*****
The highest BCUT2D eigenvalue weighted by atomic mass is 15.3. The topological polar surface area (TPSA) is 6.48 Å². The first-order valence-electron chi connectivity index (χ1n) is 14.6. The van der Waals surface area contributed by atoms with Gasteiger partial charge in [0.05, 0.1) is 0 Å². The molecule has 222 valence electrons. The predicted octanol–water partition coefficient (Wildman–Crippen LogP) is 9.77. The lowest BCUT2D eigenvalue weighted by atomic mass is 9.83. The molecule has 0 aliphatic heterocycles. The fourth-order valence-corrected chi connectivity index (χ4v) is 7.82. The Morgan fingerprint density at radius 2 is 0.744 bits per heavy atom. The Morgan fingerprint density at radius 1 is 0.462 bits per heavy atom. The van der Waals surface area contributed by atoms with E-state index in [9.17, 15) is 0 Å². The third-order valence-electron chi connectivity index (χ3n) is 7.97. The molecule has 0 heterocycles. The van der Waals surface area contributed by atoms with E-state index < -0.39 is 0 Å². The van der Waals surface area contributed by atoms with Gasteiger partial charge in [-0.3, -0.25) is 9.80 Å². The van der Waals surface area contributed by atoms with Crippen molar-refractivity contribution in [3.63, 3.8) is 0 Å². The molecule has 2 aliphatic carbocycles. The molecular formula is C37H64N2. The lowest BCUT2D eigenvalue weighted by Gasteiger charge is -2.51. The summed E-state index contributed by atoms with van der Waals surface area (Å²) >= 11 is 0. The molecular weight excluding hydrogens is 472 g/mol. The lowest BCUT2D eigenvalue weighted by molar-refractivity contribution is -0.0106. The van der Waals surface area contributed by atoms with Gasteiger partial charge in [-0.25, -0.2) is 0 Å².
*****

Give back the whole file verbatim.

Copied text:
The highest BCUT2D eigenvalue weighted by atomic mass is 15.3. The topological polar surface area (TPSA) is 6.48 Å². The first-order valence-electron chi connectivity index (χ1n) is 14.6. The van der Waals surface area contributed by atoms with Gasteiger partial charge in [0.05, 0.1) is 0 Å². The molecule has 222 valence electrons. The predicted octanol–water partition coefficient (Wildman–Crippen LogP) is 9.77. The lowest BCUT2D eigenvalue weighted by atomic mass is 9.83. The molecule has 0 aliphatic heterocycles. The fourth-order valence-corrected chi connectivity index (χ4v) is 7.82. The Morgan fingerprint density at radius 2 is 0.744 bits per heavy atom. The Morgan fingerprint density at radius 1 is 0.462 bits per heavy atom. The van der Waals surface area contributed by atoms with E-state index in [9.17, 15) is 0 Å². The third-order valence-electron chi connectivity index (χ3n) is 7.97. The molecule has 0 heterocycles. The van der Waals surface area contributed by atoms with E-state index < -0.39 is 0 Å². The van der Waals surface area contributed by atoms with Gasteiger partial charge in [-0.3, -0.25) is 9.80 Å². The van der Waals surface area contributed by atoms with Crippen molar-refractivity contribution in [3.63, 3.8) is 0 Å². The molecule has 2 aliphatic carbocycles. The molecular formula is C37H64N2. The lowest BCUT2D eigenvalue weighted by Gasteiger charge is -2.51. The summed E-state index contributed by atoms with van der Waals surface area (Å²) >= 11 is 0. The molecular weight excluding hydrogens is 472 g/mol. The lowest BCUT2D eigenvalue weighted by molar-refractivity contribution is -0.0106. The van der Waals surface area contributed by atoms with Gasteiger partial charge in [-0.25, -0.2) is 0 Å².